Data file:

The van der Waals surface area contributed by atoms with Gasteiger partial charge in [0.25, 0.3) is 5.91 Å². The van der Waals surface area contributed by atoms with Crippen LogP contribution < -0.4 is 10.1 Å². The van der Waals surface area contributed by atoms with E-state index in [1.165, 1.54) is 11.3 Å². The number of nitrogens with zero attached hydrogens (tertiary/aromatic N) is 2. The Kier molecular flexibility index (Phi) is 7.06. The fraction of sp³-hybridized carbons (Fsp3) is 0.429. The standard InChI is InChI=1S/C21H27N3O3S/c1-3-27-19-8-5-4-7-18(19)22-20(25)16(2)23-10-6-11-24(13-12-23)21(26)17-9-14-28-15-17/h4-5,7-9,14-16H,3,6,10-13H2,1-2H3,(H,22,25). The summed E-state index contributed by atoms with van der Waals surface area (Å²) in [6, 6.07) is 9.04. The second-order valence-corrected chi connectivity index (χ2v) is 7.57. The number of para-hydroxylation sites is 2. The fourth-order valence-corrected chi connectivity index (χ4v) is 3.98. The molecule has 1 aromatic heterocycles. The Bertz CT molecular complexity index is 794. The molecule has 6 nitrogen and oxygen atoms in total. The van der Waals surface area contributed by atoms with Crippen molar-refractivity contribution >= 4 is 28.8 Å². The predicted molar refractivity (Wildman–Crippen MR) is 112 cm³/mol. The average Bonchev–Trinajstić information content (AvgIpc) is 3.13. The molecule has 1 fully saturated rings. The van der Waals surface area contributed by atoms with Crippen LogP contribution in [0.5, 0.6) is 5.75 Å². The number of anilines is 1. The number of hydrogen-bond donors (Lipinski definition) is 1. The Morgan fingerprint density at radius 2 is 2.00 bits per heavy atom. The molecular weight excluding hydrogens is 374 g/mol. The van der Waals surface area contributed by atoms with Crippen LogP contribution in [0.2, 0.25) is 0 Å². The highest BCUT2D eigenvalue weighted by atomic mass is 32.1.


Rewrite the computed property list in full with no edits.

The van der Waals surface area contributed by atoms with Gasteiger partial charge in [0.25, 0.3) is 5.91 Å². The van der Waals surface area contributed by atoms with Crippen LogP contribution < -0.4 is 10.1 Å². The van der Waals surface area contributed by atoms with E-state index in [1.165, 1.54) is 11.3 Å². The number of nitrogens with zero attached hydrogens (tertiary/aromatic N) is 2. The Kier molecular flexibility index (Phi) is 7.06. The fraction of sp³-hybridized carbons (Fsp3) is 0.429. The standard InChI is InChI=1S/C21H27N3O3S/c1-3-27-19-8-5-4-7-18(19)22-20(25)16(2)23-10-6-11-24(13-12-23)21(26)17-9-14-28-15-17/h4-5,7-9,14-16H,3,6,10-13H2,1-2H3,(H,22,25). The summed E-state index contributed by atoms with van der Waals surface area (Å²) in [6, 6.07) is 9.04. The second-order valence-corrected chi connectivity index (χ2v) is 7.57. The number of para-hydroxylation sites is 2. The fourth-order valence-corrected chi connectivity index (χ4v) is 3.98. The molecule has 1 aromatic heterocycles. The Bertz CT molecular complexity index is 794. The molecule has 6 nitrogen and oxygen atoms in total. The van der Waals surface area contributed by atoms with Crippen molar-refractivity contribution >= 4 is 28.8 Å². The predicted molar refractivity (Wildman–Crippen MR) is 112 cm³/mol. The average Bonchev–Trinajstić information content (AvgIpc) is 3.13. The molecule has 1 fully saturated rings. The van der Waals surface area contributed by atoms with Crippen LogP contribution in [0.5, 0.6) is 5.75 Å². The number of anilines is 1. The number of hydrogen-bond donors (Lipinski definition) is 1. The Morgan fingerprint density at radius 2 is 2.00 bits per heavy atom. The molecular weight excluding hydrogens is 374 g/mol. The van der Waals surface area contributed by atoms with Crippen LogP contribution in [0.2, 0.25) is 0 Å². The highest BCUT2D eigenvalue weighted by atomic mass is 32.1.